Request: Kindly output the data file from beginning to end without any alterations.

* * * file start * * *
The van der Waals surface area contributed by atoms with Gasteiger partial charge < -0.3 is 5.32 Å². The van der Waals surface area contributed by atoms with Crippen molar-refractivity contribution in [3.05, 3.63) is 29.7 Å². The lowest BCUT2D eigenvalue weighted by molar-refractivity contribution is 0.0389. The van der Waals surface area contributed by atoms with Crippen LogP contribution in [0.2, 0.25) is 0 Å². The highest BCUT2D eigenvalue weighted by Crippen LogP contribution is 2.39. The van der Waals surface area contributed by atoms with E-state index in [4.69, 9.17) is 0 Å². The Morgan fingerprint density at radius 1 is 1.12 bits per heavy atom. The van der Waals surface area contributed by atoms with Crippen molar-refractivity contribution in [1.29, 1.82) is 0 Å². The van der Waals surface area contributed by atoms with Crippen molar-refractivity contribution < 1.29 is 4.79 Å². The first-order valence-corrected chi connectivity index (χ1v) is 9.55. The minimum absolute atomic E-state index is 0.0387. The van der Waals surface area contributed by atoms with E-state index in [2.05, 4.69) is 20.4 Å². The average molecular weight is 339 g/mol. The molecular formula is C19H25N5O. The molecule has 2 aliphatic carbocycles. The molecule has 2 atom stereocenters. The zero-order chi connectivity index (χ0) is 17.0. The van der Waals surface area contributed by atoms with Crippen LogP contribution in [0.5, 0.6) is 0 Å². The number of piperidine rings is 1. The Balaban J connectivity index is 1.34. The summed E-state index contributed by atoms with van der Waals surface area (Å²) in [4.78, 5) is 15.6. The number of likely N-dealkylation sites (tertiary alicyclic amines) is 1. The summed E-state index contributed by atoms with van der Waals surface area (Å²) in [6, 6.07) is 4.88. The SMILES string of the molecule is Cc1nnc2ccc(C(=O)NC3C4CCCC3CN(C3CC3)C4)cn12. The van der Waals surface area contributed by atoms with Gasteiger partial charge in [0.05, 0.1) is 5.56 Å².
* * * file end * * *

The van der Waals surface area contributed by atoms with Gasteiger partial charge < -0.3 is 5.32 Å². The van der Waals surface area contributed by atoms with Crippen molar-refractivity contribution in [3.05, 3.63) is 29.7 Å². The lowest BCUT2D eigenvalue weighted by molar-refractivity contribution is 0.0389. The van der Waals surface area contributed by atoms with Crippen LogP contribution in [0.2, 0.25) is 0 Å². The highest BCUT2D eigenvalue weighted by Crippen LogP contribution is 2.39. The van der Waals surface area contributed by atoms with E-state index in [4.69, 9.17) is 0 Å². The Morgan fingerprint density at radius 1 is 1.12 bits per heavy atom. The van der Waals surface area contributed by atoms with Crippen molar-refractivity contribution in [1.29, 1.82) is 0 Å². The van der Waals surface area contributed by atoms with Crippen molar-refractivity contribution < 1.29 is 4.79 Å². The first-order valence-corrected chi connectivity index (χ1v) is 9.55. The minimum absolute atomic E-state index is 0.0387. The van der Waals surface area contributed by atoms with E-state index in [2.05, 4.69) is 20.4 Å². The average molecular weight is 339 g/mol. The molecular formula is C19H25N5O. The molecule has 2 aliphatic carbocycles. The molecule has 2 atom stereocenters. The zero-order chi connectivity index (χ0) is 17.0. The van der Waals surface area contributed by atoms with Crippen LogP contribution in [0.5, 0.6) is 0 Å². The number of piperidine rings is 1. The Balaban J connectivity index is 1.34. The summed E-state index contributed by atoms with van der Waals surface area (Å²) in [4.78, 5) is 15.6. The number of likely N-dealkylation sites (tertiary alicyclic amines) is 1. The summed E-state index contributed by atoms with van der Waals surface area (Å²) in [6, 6.07) is 4.88. The SMILES string of the molecule is Cc1nnc2ccc(C(=O)NC3C4CCCC3CN(C3CC3)C4)cn12. The van der Waals surface area contributed by atoms with Gasteiger partial charge in [0.05, 0.1) is 5.56 Å².